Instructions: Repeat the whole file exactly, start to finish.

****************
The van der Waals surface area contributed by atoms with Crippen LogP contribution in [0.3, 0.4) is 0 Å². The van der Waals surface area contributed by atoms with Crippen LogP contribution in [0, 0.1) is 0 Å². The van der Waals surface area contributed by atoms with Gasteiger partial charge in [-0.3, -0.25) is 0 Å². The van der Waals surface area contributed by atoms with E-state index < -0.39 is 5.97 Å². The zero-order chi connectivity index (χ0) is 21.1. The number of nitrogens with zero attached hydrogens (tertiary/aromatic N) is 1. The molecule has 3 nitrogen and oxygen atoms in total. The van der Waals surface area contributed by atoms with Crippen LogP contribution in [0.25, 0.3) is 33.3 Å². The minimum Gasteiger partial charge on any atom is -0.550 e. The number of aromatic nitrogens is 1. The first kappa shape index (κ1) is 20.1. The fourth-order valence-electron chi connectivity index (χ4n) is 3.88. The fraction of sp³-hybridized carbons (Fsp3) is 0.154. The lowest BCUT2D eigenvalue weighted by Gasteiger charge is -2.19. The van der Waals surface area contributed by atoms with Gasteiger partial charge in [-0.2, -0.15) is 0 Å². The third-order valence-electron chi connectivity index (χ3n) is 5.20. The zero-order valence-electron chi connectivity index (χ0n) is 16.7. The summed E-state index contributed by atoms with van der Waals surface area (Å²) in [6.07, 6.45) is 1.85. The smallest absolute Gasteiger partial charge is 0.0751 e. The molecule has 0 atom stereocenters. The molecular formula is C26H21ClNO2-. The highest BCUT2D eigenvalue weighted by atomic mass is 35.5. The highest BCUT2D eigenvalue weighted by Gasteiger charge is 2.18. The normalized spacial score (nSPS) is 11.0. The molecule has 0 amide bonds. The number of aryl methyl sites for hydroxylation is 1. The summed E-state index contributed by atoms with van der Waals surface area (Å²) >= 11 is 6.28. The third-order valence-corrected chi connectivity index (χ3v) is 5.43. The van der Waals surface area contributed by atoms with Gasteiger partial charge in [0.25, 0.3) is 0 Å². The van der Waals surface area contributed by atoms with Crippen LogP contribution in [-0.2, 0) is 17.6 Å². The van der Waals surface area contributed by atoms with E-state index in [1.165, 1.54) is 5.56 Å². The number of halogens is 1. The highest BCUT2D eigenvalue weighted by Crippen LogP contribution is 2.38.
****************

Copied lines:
The van der Waals surface area contributed by atoms with Crippen LogP contribution in [0.3, 0.4) is 0 Å². The van der Waals surface area contributed by atoms with Crippen LogP contribution in [0, 0.1) is 0 Å². The van der Waals surface area contributed by atoms with Gasteiger partial charge in [-0.3, -0.25) is 0 Å². The van der Waals surface area contributed by atoms with E-state index < -0.39 is 5.97 Å². The zero-order chi connectivity index (χ0) is 21.1. The number of nitrogens with zero attached hydrogens (tertiary/aromatic N) is 1. The molecule has 3 nitrogen and oxygen atoms in total. The van der Waals surface area contributed by atoms with Crippen LogP contribution in [0.25, 0.3) is 33.3 Å². The minimum Gasteiger partial charge on any atom is -0.550 e. The number of aromatic nitrogens is 1. The first kappa shape index (κ1) is 20.1. The fourth-order valence-electron chi connectivity index (χ4n) is 3.88. The fraction of sp³-hybridized carbons (Fsp3) is 0.154. The lowest BCUT2D eigenvalue weighted by Gasteiger charge is -2.19. The van der Waals surface area contributed by atoms with Gasteiger partial charge in [-0.2, -0.15) is 0 Å². The third-order valence-electron chi connectivity index (χ3n) is 5.20. The zero-order valence-electron chi connectivity index (χ0n) is 16.7. The summed E-state index contributed by atoms with van der Waals surface area (Å²) in [6.07, 6.45) is 1.85. The smallest absolute Gasteiger partial charge is 0.0751 e. The molecule has 0 atom stereocenters. The molecular formula is C26H21ClNO2-. The highest BCUT2D eigenvalue weighted by atomic mass is 35.5. The highest BCUT2D eigenvalue weighted by Gasteiger charge is 2.18. The normalized spacial score (nSPS) is 11.0. The molecule has 0 amide bonds. The number of aryl methyl sites for hydroxylation is 1. The summed E-state index contributed by atoms with van der Waals surface area (Å²) >= 11 is 6.28. The third-order valence-corrected chi connectivity index (χ3v) is 5.43. The van der Waals surface area contributed by atoms with Gasteiger partial charge in [0.25, 0.3) is 0 Å². The van der Waals surface area contributed by atoms with Crippen LogP contribution in [-0.2, 0) is 17.6 Å². The van der Waals surface area contributed by atoms with E-state index in [1.165, 1.54) is 5.56 Å². The number of halogens is 1. The highest BCUT2D eigenvalue weighted by Crippen LogP contribution is 2.38.